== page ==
9. From information gathered by the SFC, it appears that the complaints are directed at a small number of companies. Apparently in most cases, the complainants have been persuaded into signing a letter giving the company concerned absolute discretion to trade on their behalf. The companies have adopted abusive practices such as hindsight trading and churning of trades to maximise the commissions payable to them. On occasions, complainants instructions have been deliberately ignored, and the complainants are therefore prevented from realising profits or cutting losses. In most cases, no trades are put through to the Loco London Gold market or the Society. It is doubtful whether bullion transactions are involved at all.
10. The bullion market in Hong Kong has been operating for almost a century. In the Societys 86 years of history, its role as a self-regulator has been fully recognized by the market. Complaint cases have been rare and where they do occur, the Society will step in and help resolve the complaints. The complaints concern the fineness of gold or the conduct of individual members. There is one current complaint against a member company which is alleged to be related to another company which is under Police investigations in connection with the recent complaint cases. Preliminary investigations by the Society indicate that the two companies are unrelated but investigations are still continuing.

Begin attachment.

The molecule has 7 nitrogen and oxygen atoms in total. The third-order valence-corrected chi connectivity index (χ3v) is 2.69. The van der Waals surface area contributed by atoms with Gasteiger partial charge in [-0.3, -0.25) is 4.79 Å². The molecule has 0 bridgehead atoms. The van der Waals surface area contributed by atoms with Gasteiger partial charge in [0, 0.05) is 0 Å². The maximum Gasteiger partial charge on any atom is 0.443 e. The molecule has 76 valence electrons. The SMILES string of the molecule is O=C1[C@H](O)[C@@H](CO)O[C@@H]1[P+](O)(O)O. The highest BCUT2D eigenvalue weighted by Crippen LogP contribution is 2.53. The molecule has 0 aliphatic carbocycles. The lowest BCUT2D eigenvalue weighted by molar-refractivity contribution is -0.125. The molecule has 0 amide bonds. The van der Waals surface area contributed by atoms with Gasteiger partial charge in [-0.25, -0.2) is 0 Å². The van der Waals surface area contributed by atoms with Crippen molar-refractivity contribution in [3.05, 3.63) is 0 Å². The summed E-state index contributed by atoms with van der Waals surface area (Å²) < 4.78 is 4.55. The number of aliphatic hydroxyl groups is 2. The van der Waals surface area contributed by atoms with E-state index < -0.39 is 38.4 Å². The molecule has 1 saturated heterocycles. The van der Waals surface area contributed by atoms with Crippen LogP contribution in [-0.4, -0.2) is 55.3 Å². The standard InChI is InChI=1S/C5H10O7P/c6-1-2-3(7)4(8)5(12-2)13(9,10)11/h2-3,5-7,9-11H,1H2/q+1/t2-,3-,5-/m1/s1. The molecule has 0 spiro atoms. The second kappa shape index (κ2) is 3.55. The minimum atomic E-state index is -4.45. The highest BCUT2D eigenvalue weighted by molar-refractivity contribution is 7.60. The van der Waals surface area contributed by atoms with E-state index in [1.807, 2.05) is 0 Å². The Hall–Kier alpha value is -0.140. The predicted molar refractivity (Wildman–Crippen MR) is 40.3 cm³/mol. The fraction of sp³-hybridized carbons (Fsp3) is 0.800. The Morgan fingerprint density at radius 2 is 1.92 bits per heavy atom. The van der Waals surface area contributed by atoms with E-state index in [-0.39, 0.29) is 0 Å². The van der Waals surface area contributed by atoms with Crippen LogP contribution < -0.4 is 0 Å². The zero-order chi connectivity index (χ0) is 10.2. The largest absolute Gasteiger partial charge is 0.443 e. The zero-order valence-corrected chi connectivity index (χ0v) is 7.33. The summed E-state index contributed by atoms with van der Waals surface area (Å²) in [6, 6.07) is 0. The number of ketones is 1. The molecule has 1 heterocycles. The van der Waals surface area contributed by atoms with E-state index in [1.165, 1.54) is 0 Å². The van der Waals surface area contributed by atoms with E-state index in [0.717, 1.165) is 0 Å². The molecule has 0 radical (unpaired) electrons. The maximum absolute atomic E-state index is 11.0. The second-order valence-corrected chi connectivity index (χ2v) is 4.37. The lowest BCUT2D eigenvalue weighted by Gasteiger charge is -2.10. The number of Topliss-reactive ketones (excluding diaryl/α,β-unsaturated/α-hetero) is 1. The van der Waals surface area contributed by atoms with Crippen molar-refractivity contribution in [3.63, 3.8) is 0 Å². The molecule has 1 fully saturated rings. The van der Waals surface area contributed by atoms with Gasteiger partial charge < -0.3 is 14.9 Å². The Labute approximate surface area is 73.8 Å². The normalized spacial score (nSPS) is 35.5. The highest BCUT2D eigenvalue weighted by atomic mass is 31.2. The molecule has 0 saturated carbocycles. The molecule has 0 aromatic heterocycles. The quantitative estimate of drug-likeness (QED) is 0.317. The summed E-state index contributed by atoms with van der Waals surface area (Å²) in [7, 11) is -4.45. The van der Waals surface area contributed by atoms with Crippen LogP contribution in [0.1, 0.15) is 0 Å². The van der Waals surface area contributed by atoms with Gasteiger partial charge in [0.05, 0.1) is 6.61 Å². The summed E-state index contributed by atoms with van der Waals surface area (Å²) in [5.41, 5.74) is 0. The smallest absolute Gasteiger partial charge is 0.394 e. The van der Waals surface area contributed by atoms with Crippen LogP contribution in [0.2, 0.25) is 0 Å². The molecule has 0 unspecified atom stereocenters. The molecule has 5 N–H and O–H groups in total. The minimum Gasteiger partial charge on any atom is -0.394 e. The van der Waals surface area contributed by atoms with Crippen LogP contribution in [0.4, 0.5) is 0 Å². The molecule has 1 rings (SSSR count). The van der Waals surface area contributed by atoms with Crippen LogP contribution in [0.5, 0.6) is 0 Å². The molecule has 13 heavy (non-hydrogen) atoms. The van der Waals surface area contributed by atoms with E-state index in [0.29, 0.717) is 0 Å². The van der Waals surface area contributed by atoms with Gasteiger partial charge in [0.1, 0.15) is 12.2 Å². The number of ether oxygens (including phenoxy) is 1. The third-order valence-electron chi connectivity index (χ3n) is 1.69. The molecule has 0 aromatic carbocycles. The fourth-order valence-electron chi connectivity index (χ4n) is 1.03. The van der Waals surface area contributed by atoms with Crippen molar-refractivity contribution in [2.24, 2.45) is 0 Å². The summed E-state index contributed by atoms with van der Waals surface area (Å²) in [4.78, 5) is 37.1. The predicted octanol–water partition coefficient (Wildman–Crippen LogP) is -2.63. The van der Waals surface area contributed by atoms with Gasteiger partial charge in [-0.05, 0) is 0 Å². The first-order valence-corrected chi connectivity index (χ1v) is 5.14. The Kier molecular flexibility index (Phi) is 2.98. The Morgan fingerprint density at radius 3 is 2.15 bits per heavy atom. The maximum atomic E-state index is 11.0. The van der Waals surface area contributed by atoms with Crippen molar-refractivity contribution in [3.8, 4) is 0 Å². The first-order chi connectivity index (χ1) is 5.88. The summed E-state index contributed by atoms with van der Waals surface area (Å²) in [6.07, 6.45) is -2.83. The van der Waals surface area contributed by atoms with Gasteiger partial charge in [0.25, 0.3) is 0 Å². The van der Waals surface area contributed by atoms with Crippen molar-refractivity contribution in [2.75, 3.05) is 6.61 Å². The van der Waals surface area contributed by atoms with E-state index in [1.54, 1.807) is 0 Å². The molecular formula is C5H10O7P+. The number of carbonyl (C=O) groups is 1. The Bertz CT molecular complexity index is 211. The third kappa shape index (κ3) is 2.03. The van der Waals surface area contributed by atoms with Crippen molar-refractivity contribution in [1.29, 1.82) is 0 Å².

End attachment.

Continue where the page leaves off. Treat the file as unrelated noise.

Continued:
11. In respect of the Loco London Gold market, there has not been any complaint concerning the trading system or procedures. We therefore do not consider it appropriate to subject the Society or the Loco London Gold market to any form of regulatory control.
12. Any suggestion of bringing bullion trading activities under regulation is problematic. There will be serious problems in defining the types of activities to be regulated, bearing in mind the need to avoid regulating legitimate bullion trading activities the regulation of which is not justified. Furthermore, no amount of legislation will be able to eradicate fraud and deception. Unscrupulous companies with the intention to defraud and deceive will just find other means to achieve their ends.
13. We believe that a more viable solution is for the Government to educate the public about such fraudulent activities. In this regard, as job seekers appear to be the favoured targets, the Labour Department has earlier issued a press release and distributed pamphlets to advise job seekers particularly students looking for summer jobs to be aware of various forms of summer job traps including those in foreign exchange and other financial investments.
14. The Police have also highlighted recent complaints about bullion trading activities in its Police Call programme broadcast recently.
15. We will consider a more concerted publicity effort by the relevant Government departments and the Consumer Council to highlight the pitfalls to job seekers and potential investors, stressing the risks involved in undertaking such speculative activities and generally drawing attention to the abusive practices of some companies which purport to be bullion traders.
Financial Services Branch
Last Updated on 18 Aug, 1998